PMCCPMCCPMCC

Search tips
Search criteria 

Advanced

 
Logo of ijpharmHomeCurrent issueInstructionsSubmit article
 
Indian J Pharmacol. 2010 April; 42(2): 65–69.
PMCID: PMC2907016

Immunomodulatory activity of a Chinese herbal drug Yi Shen Juan Bi in adjuvant arthritis

Abstract

Objective:

To investigate the immunomodulating mechanisms of a Chinese herbal medicine Yi Shen Juan Bi (YJB) in treatment of adjuvant arthritis (AA) in rats.

Materials and Methods:

Levels of serum tumor necrosis factor alpha (TNF-α) and interleukin-1β (IL-1β) were measured by the Enzyme-Linked Immunosorbent Assay (ELISA). Expression of TNF-α mRNA and IL-1β mRNA in synovial cells was measured with the semi-quantitative technique of reverse transcription-polymerase chain reaction (RT-PCR), while caspase-3 was examined by western blot analysis.

Results:

The administration of YJB significantly decreased the production of serum TNF-α and IL-1β. It also decreased significantly the TNF-α mRNA, IL-1β mRNA, and caspase-3 expression in synoviocytes.

Conclusions:

YJB produces the immunomodulatory effects by downregulating the over-activated cytokines, while it activates caspase-3, which is the key executioner of apoptosis in the immune system. This may be the one of the underlying mechanisms that explains how YJB treats the rheumatoid arthritis.

Keywords: Synoviocytes, TNF-α, IL-1β, caspase-3

Introduction

Rheumatoid arthritis (RA) is a chronic inflammatory disease characterized by fibroblastic proliferation, infiltration of the synovial lining by inflammatory cells which leads to expression of proinflammatory cytokines, and a paucity of apoptosis resulting in bone and joint destruction.[1,2] For the treatment of RA, traditional Chinese medicines (TCM) were found to be effective clinically, although the mechanisms underlying their efficacy have not yet been fully studied.[3]

Yi Shen Juan Bi (YJB, dark brown pills, patent number: ZL200510040550) is a compound anti-rheumatic herbal drug. YJB formula has been recognized as a valuable traditional medicine used in the treatment of RA. Clinically, YJB has been shown to ameliorate symptoms and signs of RA and decreases the erythrocyte sedimentation rate (ESR), C-reactive protein (CRP), and the rheumatic factor (RF).[4] However, the mechanisms underlying the efficacy of YJB have not yet been fully studied. Therefore, we have studied the pharmacological actions and mechanisms of YJB using an animal model of the disease. In this study, we used adjuvant arthritis (AA) in rat as an experimental model. Important features of this model are chronic synovitis, including inflammatory cell infiltration, panes formation, destruction of cartilage, and bone erosion.[5] Such characteristics of AA are useful in evaluation of the efficacy of therapeutic agents and the underlying mechanisms.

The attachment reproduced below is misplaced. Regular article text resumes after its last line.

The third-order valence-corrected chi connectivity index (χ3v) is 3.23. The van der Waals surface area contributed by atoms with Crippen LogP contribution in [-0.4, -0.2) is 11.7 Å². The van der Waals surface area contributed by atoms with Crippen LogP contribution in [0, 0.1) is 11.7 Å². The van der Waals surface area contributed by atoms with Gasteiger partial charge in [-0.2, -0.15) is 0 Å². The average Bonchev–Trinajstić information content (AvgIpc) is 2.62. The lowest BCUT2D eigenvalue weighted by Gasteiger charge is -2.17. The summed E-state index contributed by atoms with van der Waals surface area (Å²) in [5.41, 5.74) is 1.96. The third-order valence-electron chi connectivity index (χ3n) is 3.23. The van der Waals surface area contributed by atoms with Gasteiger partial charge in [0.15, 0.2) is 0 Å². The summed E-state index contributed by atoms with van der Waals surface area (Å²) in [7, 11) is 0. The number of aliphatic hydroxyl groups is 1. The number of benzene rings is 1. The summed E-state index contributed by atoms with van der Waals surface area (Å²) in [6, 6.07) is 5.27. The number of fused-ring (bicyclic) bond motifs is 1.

One of the aims of this study was to investigate the effects of YJB on immunomodulatory cytokine production and the mechanism by which YJB affects the process of AA. For that purpose we have examined the production of serum cytokines by the enzyme-linked immunosorbent assay (ELISA). In order to explore further, we have studied the synovial expression of tumor necrosis factor alpha (TNF-α) mRNA, and IL-1β mRNA by using RT-PCR. Apoptosis plays a key role in the imbalance between proliferation and growth arrest of synoviocytes in RA. In this experiment, we have also observed the effect of YJB on proliferation of synovium by inducing apoptosis of synovial cells.

Materials and Methods

Ingredients and Preparation of Yi Shen Juan Bi

The ingredients [Table 1] were concentrated to 1 kg by the method described below.

Table 1
Ingredients and preparation of Yi Shen Juan Bi

Scorpio and Scolopendra were pulverized to fine powder and sifted. Radix Angelica and Rhizoma Corydalis were heated under reflux with 60% ethanol for one hour, each time twice and then filtered. Ethanol was recovered and the filtrate concentrated to a thin extract with a relative density of 1.2 (50°C). The decoction of other ingredients was made in water thrice, 2h for the first time and 1.5 h for the second and third times. The decoction was mixed and filtered. The filtrate was concentrated to the relative density of 1.2 (50°C). Ethyl alcohol was added to prepare a solution containing 50% of ethanol and kept aside. The supernatant was separated and ethanol was recovered and then concentrated to a thin extract with a relative density of 1.2 (50°C). Then fine powder, thin extract, and a quantity of excipients were mixed well and made to a concentrated pill, dried, and polished. YJB pills were suspended in 0.5% sodium carboxymethylcellulose (CMC-Na). Cyclophosphamide (CPA), (Jiangsu Hengrui Medicine Co., Ltd, batch number - 07012821) was dissolved in distilled water.

Animals

Male Spargue-Dawley (SD) rats, weighing 180-220 g, were purchased from experimental animal laboratory of Nantong University, China. All of them were acclimatized under standard laboratory conditions. During the experimental period, the animals were kept in a temperature-controlled environment (22±2°C, 55±5% relative humidity with a 12 h: 12 h light-dark cycle) and fed with standard laboratory chow and water.